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By Brad Tuttle
March 18, 2016
Michigan State plays Middle Tennessee in St. Louis on Friday, and ticket prices are cheap.
Michigan State plays Middle Tennessee in St. Louis on Friday, and ticket prices are cheap.
Joe Robbins—Getty Images

Earlier this week, the secondary market sales and research site TiqIQ laid out the options for opening round NCAA March Madness basketball ticket prices around the country. Prices were highest for games being played in Providence, Denver, and Des Moines, where the cheapest seats were going for roughly $100 or above on the resale market. Friday’s games at the Scottrade Center in St. Louis, on the other hand, were starting under $50.

But there’s no need to pay anywhere near $50 to get into the games in St. Louis. Now that it’s actually Friday, last-minute ticket prices have dipped further south as sellers have grown more eager to unload seats rather than be stuck with them. At secondary resale sites like Vivid Seats, the cheapest seats for session #1—Dayton vs. Syracuse, followed by Michigan State vs. Middle Tennessee—were under $30. At StubHub, some seats were listed for just $10.

Fees will generally add a few bucks to listed prices. Even so, many of these seats are bargains, especially compared to what fans paid a few days ago for tickets.

Best college education image

Granted, it’s not easy for people to be able to go to these games, especially at the last minute. It’s not unusual for ticket prices to many sporting events to drop just before the event takes place. For NCAA basketball tournament tickets, the last-minute price dip is often particularly sharp, in particular when it comes to midweek, midday games like the session in St. Louis mentioned above. Only people who live nearby, who already have the day off work, or who are willing to call in sick, can attend.

But it’s not just folks in the St. Louis area who might be tempted to ditch work on Friday to catch some college basketball in person. Prices for midday tickets for a pair of games at the Barclays Center in Brooklyn, featuring Villanova vs. UNC-Asheville, followed by Iowa vs. Temple, have also dropped below $20 apiece. A few were even listed at a mere $10 as of Friday morning, compared to starting prices of $57 a few days ago. Tipoff is scheduled for 12:40 p.m.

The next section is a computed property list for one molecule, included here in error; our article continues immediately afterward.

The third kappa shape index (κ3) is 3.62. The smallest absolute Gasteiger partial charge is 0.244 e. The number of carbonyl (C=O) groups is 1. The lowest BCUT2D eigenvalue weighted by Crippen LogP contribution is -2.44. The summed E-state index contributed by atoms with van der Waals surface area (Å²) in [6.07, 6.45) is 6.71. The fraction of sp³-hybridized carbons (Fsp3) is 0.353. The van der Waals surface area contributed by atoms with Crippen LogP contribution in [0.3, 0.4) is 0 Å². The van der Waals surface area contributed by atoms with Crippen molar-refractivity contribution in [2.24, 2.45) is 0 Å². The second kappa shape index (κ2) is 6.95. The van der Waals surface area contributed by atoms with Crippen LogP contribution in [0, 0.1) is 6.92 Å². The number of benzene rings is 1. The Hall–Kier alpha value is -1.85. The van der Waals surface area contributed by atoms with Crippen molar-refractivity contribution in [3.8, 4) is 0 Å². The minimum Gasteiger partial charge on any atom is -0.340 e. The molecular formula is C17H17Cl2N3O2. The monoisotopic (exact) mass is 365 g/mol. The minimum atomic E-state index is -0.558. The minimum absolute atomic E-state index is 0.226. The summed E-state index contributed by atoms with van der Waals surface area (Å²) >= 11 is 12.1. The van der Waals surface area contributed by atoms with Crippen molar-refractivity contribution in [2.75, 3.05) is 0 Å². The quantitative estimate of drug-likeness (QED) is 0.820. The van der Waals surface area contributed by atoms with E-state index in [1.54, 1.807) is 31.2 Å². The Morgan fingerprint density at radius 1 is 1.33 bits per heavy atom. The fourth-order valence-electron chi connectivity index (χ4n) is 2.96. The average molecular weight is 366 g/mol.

Read next: How to Watch the NCAA March Madness Basketball Tournament Live for Free

If you were more interested in the nighttime session games—which most people could attend after a normal workday—well, you’re not alone. Prices on the secondary market for Friday night’s games in Brooklyn (West Virginia vs. Stephen F. Austin, Notre Dame vs. Michigan) were starting at $120 as of Friday morning.

 

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The purpose of this disclosure is to explain how we make money without charging you for our content.

Our mission is to help people at any stage of life make smart financial decisions through research, reporting, reviews, recommendations, and tools.

Earning your trust is essential to our success, and we believe transparency is critical to creating that trust. To that end, you should know that many or all of the companies featured here are partners who advertise with us.

Our content is free because our partners pay us a referral fee if you click on links or call any of the phone numbers on our site. If you choose to interact with the content on our site, we will likely receive compensation. If you don't, we will not be compensated. Ultimately the choice is yours.

Opinions are our own and our editors and staff writers are instructed to maintain editorial integrity, but compensation along with in-depth research will determine where, how, and in what order they appear on the page.

To find out more about our editorial process and how we make money, click here.

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